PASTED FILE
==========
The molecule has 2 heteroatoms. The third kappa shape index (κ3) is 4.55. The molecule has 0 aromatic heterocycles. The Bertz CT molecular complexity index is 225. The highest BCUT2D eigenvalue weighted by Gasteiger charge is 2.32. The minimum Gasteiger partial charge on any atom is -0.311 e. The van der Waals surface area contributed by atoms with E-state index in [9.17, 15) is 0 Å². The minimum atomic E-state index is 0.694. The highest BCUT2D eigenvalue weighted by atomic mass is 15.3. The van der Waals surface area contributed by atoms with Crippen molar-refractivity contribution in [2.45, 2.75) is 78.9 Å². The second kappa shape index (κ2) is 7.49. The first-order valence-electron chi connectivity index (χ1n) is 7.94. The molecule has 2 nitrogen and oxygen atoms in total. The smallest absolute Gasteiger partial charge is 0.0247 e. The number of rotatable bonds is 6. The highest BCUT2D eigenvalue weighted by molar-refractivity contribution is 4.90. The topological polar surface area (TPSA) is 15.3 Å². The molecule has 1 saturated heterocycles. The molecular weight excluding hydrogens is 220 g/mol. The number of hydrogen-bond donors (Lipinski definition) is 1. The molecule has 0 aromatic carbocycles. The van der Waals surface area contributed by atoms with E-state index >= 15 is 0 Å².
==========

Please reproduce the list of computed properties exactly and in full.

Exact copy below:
The molecule has 2 heteroatoms. The third kappa shape index (κ3) is 4.55. The molecule has 0 aromatic heterocycles. The Bertz CT molecular complexity index is 225. The highest BCUT2D eigenvalue weighted by Gasteiger charge is 2.32. The minimum Gasteiger partial charge on any atom is -0.311 e. The van der Waals surface area contributed by atoms with E-state index in [9.17, 15) is 0 Å². The minimum atomic E-state index is 0.694. The highest BCUT2D eigenvalue weighted by atomic mass is 15.3. The van der Waals surface area contributed by atoms with Crippen molar-refractivity contribution in [2.45, 2.75) is 78.9 Å². The second kappa shape index (κ2) is 7.49. The first-order valence-electron chi connectivity index (χ1n) is 7.94. The molecule has 2 nitrogen and oxygen atoms in total. The smallest absolute Gasteiger partial charge is 0.0247 e. The number of rotatable bonds is 6. The highest BCUT2D eigenvalue weighted by molar-refractivity contribution is 4.90. The topological polar surface area (TPSA) is 15.3 Å². The molecule has 1 saturated heterocycles. The molecular weight excluding hydrogens is 220 g/mol. The number of hydrogen-bond donors (Lipinski definition) is 1. The molecule has 0 aromatic carbocycles. The van der Waals surface area contributed by atoms with E-state index >= 15 is 0 Å².